Apis mellifera carnica is autochthonous over a wide area of Central Europe: in the entire territory of Slovenia, in a small part of northern Italy, in the eastern part of the Carnian Apls, in a considerable part of Austria (Carinthia, Styria, Lower Austria, the Province of Burgenland), in most of Hungary, one part of Rumania, Serbia and Montenegro, Bosnia and Herzegovina, and Croatia. Slovene beekeepers also fondly call it the “grizzly” because of the bright grey hair along the edges of its abdomen. Its basic characteristics include an excellent sense of orientation, diligence and gentleness. In terms of these features it is superior to all other races of bees.
In 1857 Emil Ravenegg Rotschutz (1836-1909) sent bee colonies from Višnja gora, Carniolan province, to Eichstadt, Germany. The experiences of German beekeepers with bees from Carniolan province were so good that they demanded more and more of these bee colonies. News of the gentle character of the grey bee soon spread to other nations.
In Central Europe the aggressive dark species, Apis mellifera mellifera, was endemic. Soon new branches of beekeeping business were established. Following this new activity in beekeeping, beekeepers reoriented their bee management into the production of additional bee swarms. Honey production became only a sideline product for some beekeepers (Rihar 1998). Public opinion from that time supported the attitude of Slovene beekeepers: “we are the breeders of Carniolan bee and we should be proud of our bee”. Native bees really penetrated in the subconscience of the beekeepers at that time.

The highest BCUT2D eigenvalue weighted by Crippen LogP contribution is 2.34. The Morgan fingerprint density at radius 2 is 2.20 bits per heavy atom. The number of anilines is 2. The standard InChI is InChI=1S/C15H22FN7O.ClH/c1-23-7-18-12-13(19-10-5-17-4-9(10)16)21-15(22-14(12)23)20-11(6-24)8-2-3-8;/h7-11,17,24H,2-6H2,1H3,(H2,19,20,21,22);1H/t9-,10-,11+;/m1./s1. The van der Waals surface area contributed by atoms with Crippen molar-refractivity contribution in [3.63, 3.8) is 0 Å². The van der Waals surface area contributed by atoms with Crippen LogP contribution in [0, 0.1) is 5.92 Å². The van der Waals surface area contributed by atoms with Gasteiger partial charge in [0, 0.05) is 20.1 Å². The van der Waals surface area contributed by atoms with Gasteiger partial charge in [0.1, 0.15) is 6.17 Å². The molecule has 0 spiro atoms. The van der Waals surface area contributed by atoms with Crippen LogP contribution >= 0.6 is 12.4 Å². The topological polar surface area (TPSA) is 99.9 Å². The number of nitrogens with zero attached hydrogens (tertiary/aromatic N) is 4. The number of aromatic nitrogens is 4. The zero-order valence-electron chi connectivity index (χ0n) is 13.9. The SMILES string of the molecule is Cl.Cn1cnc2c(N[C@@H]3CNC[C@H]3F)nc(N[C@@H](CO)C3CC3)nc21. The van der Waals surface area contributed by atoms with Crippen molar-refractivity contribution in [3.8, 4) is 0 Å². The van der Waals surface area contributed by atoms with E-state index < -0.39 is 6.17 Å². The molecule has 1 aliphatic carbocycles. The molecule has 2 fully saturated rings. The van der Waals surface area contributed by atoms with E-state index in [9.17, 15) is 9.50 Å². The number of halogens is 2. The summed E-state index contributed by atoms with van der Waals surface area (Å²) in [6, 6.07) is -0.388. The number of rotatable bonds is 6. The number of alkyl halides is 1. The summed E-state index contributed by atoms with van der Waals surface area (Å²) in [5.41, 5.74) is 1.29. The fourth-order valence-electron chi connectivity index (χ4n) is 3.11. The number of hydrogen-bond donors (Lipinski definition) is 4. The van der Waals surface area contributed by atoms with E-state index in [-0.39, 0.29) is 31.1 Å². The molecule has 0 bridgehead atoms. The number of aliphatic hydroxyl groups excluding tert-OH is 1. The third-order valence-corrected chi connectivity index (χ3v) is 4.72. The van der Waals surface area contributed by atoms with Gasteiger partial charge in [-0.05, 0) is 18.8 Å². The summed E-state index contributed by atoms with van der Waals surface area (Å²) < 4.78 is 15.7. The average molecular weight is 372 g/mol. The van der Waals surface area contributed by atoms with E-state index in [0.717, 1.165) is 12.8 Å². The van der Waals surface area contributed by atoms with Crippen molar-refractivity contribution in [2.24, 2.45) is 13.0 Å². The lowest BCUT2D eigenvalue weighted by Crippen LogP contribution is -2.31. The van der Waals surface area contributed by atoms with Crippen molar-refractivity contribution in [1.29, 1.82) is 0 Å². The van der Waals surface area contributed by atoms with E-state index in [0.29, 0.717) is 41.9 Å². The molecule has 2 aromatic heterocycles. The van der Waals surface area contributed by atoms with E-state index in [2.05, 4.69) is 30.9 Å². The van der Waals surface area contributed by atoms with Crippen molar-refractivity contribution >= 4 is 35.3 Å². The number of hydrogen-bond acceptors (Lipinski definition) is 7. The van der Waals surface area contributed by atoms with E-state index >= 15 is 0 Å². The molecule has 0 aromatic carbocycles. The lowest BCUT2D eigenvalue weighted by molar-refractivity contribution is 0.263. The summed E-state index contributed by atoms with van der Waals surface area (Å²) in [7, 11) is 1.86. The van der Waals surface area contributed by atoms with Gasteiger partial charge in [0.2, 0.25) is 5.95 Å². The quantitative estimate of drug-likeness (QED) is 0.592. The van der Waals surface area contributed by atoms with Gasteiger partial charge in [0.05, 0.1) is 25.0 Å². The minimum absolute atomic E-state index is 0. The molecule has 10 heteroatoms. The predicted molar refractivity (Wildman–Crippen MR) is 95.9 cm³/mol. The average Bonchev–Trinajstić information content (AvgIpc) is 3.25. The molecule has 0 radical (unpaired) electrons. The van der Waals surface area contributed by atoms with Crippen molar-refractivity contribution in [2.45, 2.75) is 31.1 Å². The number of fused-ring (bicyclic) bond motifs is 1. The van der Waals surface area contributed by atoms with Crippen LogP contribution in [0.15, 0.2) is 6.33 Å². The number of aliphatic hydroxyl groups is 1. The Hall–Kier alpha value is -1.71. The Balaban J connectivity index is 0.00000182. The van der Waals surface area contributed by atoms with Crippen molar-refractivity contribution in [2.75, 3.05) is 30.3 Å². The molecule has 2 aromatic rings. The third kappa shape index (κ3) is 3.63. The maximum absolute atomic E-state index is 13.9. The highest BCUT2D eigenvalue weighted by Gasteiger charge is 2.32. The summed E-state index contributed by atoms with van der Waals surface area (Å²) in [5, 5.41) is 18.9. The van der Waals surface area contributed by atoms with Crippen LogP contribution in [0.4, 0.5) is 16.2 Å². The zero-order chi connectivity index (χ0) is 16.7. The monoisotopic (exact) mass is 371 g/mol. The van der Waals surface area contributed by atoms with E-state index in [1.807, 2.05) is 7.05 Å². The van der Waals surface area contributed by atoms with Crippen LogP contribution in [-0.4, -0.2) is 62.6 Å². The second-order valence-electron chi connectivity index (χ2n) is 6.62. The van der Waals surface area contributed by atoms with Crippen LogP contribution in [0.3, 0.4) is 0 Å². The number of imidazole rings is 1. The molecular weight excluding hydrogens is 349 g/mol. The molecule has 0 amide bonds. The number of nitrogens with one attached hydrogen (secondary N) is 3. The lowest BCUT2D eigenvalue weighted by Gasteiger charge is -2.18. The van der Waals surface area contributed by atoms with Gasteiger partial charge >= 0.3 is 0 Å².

Between the period from 1857 and the end of World War I, it is documented that specialised Slovene merchants exported at least 170.000 swarms; according to some estimates the number is even as high as 500.000. In many places they completely superseded the native dark bee. Today, their work is being continued by honeybee queen breeders, who sell approximately 40.000 queens, mostly to the countries of Central and Western Europe, with exports increasing annually.
The climate and foraging conditions of the Slovene area have influenced the establishment of the bee race for centuries. It tolerates cold, snowy winters, frequent rainy and windy summers and makes good use of the available forage. One of its beneficial characteristics is its ability to locate honey dew flow much easier than other races of bees. It is therefore perfectly adapted to pasture on conifers. It also a well developed hygienic behaviour which makes it less prone to some diseases.
The Carniolian bee spends its winters in a small cluster with a relatively modest food supply, but its development in spring is abrupt, and colonies sometimes reach their peak as early as May. Such a rapid build-up often takes beekeepers by surprise, and if they do not provide their bees with enough space for storing honey, the swarming may soon begin. The inclination towards swarming is not a desired quality in the bees of large, commercially-oriented beekeepers. By appropriate selection and breeding, experts at the Agricultural Institute of Slovenia in Ljubljana are determined to select bee colonies which are less inclined to swarm and are thus acceptable for more demanding bee buyers around the world.